Chris O'Keefe and I were assigned to investigate enterprise mashups, and we both immediately had the same flashback to our days in Northern Virginia, which was the first time we had heard the word mashup used. The popular local radio station, DC101, would air them on Sunday evenings, where they would combine two good songs, to make something that sounded just awful. As a result, our initial thoughts on the concept of mashups were not all that positive, that is until we realized they are one of the emerging trends of Web 2.0.

Mashups are everywhere on the Web, we come across them daily, but never really label them as such. The concept isn't all that different from musical mashups, it involves taking two disparate data sources and combining them. However in this case, their output is often useful. The most common example is Google Maps that are now ubiquitous on the web. Combine that with a listing of local businesses in an area, and you've got a mashup, known as Google Local. What about those customized ads you see all over the Web? Those are generated from two data sources, analytic data about your preferences and a list of corresponding ads, so they could be considered mashups as well.

Okay, so that's cool and all, but how can a mashup help my business? Let's examine a business case:

Currently, sales agents for a generic retailer located all over the state of Virginia submit their sales data to a centralized database daily. That information is gathered, and monthly reports are generated to show total sales by agent, region, and product. That sounds pretty good, but wouldn't it be nice if that sales data could somehow be automatically tagged on a map in as a sale is made? How useful would it be if reports could be generated with the sales broken down by salesperson were rendered in real time on the company's SharePoint portal? Of course this would require the development of a custom mashup, which is what JackBe's Presto Platform makes possible.

At its core, Presto is an enterprise mashup platform made up of three tiers: Presto Mashup Server, Presto Mashup Connectors, and Presto Mashup Composers. The Presto Server resides within an application server like Tomcat, and is incredibly adept at using a wide variety of data sources ranging from SQL to WSDL and POJOs to RSS, which are added to via the Service Explorer tool. Connectors enable Presto to interact and sync with SharePoint, Oracle, Excel, HP SOA Sysnet, and a wide variety of portals. Composers come in two flavors, the first being targeted towards less technical people in the form of the "Wires" tool where mashups can be created via an easy to use graphical interface. Wires allows users to create mashups with any of the exposed data sources that have been added to Presto. This method of mashup creation literally amounts to little more than drag and drop, and requires minimal technical knowledge. Sometimes a bit of logic is necessary to get the exact piece of the data necessary for the task, such as applying filters, doing extractions, and joins, but the tool makes these operations simple enough. Alternatively, the XML based EMML Mashup Language enables developers to craft more complex mashups within Eclipse. Eclipse obviously provides many advantages including debugging, code completion, and XPath support.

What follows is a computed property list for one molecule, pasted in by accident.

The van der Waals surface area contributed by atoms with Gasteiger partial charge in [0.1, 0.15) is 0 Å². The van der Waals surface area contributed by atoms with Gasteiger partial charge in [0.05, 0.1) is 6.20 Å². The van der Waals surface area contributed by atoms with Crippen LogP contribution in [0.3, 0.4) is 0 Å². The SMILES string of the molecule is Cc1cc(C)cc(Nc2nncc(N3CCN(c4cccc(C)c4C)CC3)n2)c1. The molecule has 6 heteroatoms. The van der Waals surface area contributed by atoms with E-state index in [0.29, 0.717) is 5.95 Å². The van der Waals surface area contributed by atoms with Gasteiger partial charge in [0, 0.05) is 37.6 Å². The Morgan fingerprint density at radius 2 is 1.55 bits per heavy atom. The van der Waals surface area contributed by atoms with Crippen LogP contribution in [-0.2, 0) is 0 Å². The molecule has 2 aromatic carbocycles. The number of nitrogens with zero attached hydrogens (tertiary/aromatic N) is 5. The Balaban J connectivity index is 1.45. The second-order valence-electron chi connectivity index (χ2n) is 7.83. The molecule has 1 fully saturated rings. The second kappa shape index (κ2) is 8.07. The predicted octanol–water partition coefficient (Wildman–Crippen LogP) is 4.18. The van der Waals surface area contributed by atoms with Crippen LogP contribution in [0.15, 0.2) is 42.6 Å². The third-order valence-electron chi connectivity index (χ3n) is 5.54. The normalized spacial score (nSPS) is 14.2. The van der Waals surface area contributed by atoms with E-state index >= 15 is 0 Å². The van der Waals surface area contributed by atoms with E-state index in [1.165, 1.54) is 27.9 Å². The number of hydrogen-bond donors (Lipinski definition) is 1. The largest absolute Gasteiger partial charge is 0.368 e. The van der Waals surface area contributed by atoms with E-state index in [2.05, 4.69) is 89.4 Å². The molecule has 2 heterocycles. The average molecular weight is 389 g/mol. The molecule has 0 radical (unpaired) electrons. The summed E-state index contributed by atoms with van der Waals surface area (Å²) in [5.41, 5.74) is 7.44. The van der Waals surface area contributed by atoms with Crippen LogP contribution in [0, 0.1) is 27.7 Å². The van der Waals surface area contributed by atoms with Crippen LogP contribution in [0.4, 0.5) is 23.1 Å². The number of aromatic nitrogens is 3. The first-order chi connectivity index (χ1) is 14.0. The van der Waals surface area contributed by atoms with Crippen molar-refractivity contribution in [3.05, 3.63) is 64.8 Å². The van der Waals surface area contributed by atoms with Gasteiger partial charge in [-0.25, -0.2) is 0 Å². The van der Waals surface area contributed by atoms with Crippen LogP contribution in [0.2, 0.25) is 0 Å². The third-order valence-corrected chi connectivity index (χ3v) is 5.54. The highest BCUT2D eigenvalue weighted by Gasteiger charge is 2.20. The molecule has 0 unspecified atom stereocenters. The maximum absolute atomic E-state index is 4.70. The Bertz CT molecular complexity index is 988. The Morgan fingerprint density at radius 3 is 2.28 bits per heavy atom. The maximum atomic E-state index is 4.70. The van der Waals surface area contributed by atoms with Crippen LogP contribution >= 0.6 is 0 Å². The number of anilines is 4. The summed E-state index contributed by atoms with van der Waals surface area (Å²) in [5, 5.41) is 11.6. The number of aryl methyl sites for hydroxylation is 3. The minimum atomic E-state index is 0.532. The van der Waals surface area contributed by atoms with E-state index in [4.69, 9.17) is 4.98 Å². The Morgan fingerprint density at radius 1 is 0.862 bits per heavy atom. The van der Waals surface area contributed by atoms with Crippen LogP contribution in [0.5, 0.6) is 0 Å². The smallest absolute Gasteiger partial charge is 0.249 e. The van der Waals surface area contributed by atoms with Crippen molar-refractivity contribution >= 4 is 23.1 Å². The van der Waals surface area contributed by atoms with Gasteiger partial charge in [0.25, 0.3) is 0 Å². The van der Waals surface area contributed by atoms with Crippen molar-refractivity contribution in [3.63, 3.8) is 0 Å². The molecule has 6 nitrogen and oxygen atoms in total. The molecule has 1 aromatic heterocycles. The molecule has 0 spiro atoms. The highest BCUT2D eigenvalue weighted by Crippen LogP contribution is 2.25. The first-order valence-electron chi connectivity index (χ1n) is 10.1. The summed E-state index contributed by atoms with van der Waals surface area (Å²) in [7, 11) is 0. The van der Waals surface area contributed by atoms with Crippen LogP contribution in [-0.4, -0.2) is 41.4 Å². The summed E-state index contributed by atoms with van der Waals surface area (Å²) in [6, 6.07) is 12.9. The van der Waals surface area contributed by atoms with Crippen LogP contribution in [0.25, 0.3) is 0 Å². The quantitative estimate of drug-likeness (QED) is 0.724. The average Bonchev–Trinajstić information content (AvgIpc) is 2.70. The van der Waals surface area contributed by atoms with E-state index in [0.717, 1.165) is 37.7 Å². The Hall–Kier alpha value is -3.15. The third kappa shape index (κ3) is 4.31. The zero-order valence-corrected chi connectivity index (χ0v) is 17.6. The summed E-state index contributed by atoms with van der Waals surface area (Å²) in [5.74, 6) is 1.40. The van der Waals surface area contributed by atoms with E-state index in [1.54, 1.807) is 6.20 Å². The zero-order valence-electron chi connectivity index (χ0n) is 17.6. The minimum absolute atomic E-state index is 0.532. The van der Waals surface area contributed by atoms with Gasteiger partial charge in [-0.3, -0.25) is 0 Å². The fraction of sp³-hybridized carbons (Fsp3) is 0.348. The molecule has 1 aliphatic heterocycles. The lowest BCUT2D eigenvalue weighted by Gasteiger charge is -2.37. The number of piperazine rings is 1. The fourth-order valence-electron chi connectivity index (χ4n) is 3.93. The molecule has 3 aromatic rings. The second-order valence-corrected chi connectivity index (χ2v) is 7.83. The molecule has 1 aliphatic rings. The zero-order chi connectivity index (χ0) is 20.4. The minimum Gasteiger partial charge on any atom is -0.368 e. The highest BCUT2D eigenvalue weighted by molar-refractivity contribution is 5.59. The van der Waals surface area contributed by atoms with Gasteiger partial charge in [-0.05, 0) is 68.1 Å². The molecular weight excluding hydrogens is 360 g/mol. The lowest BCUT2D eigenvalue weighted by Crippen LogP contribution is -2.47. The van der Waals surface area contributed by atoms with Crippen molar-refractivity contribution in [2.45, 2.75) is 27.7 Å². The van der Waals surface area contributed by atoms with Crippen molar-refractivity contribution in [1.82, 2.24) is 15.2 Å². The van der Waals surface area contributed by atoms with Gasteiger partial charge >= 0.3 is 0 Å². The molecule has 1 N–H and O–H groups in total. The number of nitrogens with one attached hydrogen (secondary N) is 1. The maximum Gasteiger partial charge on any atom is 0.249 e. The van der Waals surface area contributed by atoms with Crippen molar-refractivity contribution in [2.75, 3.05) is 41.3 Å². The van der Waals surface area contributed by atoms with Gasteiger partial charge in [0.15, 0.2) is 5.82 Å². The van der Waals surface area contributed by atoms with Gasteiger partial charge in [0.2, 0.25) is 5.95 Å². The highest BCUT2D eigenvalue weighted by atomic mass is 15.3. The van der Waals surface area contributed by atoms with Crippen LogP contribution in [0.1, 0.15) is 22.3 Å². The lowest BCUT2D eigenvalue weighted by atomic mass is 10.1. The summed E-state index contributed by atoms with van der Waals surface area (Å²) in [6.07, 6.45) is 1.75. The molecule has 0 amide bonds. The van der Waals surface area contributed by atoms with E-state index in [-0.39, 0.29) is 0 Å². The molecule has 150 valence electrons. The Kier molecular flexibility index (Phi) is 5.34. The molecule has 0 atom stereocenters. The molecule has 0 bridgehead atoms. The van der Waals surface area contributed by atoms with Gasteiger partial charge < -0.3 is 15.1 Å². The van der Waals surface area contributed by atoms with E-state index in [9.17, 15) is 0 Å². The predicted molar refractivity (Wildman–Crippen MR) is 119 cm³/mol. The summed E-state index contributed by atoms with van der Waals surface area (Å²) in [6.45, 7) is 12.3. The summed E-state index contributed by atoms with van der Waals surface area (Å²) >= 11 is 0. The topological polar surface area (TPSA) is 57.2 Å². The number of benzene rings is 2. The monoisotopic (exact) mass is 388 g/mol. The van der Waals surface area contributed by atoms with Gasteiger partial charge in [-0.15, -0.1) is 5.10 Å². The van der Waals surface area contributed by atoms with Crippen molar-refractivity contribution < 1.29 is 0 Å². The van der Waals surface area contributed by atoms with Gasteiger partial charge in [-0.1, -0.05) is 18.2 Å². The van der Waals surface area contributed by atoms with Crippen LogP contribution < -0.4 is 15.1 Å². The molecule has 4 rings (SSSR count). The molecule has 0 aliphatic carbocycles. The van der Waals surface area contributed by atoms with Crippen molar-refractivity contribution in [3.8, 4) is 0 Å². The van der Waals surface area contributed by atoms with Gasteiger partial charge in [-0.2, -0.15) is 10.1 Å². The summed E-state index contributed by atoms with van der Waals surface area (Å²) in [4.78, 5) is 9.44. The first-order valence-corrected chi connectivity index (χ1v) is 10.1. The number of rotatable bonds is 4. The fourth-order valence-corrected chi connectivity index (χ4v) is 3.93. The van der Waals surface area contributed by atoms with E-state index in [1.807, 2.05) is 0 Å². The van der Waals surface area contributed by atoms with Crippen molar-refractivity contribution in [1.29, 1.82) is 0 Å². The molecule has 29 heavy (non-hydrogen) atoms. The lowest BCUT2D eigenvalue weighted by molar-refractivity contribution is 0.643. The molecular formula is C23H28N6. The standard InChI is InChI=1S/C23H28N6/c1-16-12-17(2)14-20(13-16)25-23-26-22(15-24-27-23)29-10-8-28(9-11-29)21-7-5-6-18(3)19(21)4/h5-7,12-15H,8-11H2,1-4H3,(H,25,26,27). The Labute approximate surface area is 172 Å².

Out of the box Presto ships with a ton of mashlets examples (mashups in a web/portal ready state), data sources, feeds, and other useful resources to ensure that any developer can hit the ground running. Additionally, there are a plethora of walkthrough, videos, white papers, code samples, community support forums, and other technical materials on the JackBe site. JackBe recently launched acloud computing service, in which developers don't even need to install a local copy of Presto. While initially it was extremely slow, this issue has been more or less resolved now, and the service is accessible to anyone with a JackBe developer account. Curiously enough, mashups you create are saved to your user account, the system does not let you modify the data sources, making the utility of this tool questionable. Hopefully that issue that will be resolved shortly, because otherwise the cloud service is very slick and allows developers to skip entire installation and configuration process (which really is so refined that it only takes 10 minutes or so anyways). This just shows the commitment JackBe has to keeping their products cutting edge and user friendly.

Perhaps the coolest feature of mashlets is in regards to their portal integration. In my tests, to add a mashlet created in Wires to a SharePoint portal required a handful of clicks, and a copy/paste into a XML Web Part. Of course, there need to be some considerations. For example, while Presto supports a ton of different kinds of data sources, if the data source is not set up properly it can be a real pain to use. Additionally, while I think that practically anybody would enjoy to "mash it all night long," if there is no real business need then the mashlets created end up just being a piece of eye candy on the portal. If there is a real business use though, (for example our sales scenario mentioned above) then mashups are definitely something that can add value to virtually any business. Basically, the right tool needs to be selected for the job. If a business has two or more data sources and the aggregate can be used to provide useful information, then Presto fits the bill as a mini BI solution.